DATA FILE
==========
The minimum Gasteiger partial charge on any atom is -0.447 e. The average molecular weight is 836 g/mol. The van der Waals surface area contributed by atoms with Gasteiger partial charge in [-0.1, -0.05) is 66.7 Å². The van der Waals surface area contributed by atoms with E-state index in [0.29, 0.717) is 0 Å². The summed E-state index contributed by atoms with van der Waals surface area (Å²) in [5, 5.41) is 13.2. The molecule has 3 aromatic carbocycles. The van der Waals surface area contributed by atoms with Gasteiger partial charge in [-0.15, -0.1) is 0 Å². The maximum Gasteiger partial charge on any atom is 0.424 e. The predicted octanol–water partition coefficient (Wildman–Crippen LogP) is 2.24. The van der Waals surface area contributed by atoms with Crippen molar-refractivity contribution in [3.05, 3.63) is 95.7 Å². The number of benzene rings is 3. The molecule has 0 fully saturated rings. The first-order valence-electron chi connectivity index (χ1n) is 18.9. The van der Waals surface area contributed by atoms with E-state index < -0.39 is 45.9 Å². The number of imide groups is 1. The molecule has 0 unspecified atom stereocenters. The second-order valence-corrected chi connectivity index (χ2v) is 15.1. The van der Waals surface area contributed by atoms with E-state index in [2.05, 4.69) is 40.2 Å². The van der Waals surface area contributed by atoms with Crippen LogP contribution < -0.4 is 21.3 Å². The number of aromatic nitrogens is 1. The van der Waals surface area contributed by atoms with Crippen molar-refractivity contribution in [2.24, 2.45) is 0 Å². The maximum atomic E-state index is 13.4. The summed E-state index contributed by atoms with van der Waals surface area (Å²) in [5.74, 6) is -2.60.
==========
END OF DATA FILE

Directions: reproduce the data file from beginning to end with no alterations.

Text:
The minimum Gasteiger partial charge on any atom is -0.447 e. The average molecular weight is 836 g/mol. The van der Waals surface area contributed by atoms with Gasteiger partial charge in [-0.1, -0.05) is 66.7 Å². The van der Waals surface area contributed by atoms with E-state index in [0.29, 0.717) is 0 Å². The summed E-state index contributed by atoms with van der Waals surface area (Å²) in [5, 5.41) is 13.2. The molecule has 3 aromatic carbocycles. The van der Waals surface area contributed by atoms with Gasteiger partial charge in [-0.15, -0.1) is 0 Å². The maximum Gasteiger partial charge on any atom is 0.424 e. The predicted octanol–water partition coefficient (Wildman–Crippen LogP) is 2.24. The van der Waals surface area contributed by atoms with Crippen molar-refractivity contribution in [3.05, 3.63) is 95.7 Å². The number of benzene rings is 3. The molecule has 0 fully saturated rings. The first-order valence-electron chi connectivity index (χ1n) is 18.9. The van der Waals surface area contributed by atoms with E-state index < -0.39 is 45.9 Å². The number of imide groups is 1. The molecule has 0 unspecified atom stereocenters. The second-order valence-corrected chi connectivity index (χ2v) is 15.1. The van der Waals surface area contributed by atoms with E-state index in [2.05, 4.69) is 40.2 Å². The van der Waals surface area contributed by atoms with Crippen LogP contribution < -0.4 is 21.3 Å². The number of aromatic nitrogens is 1. The van der Waals surface area contributed by atoms with Crippen molar-refractivity contribution in [2.24, 2.45) is 0 Å². The maximum atomic E-state index is 13.4. The summed E-state index contributed by atoms with van der Waals surface area (Å²) in [5.74, 6) is -2.60.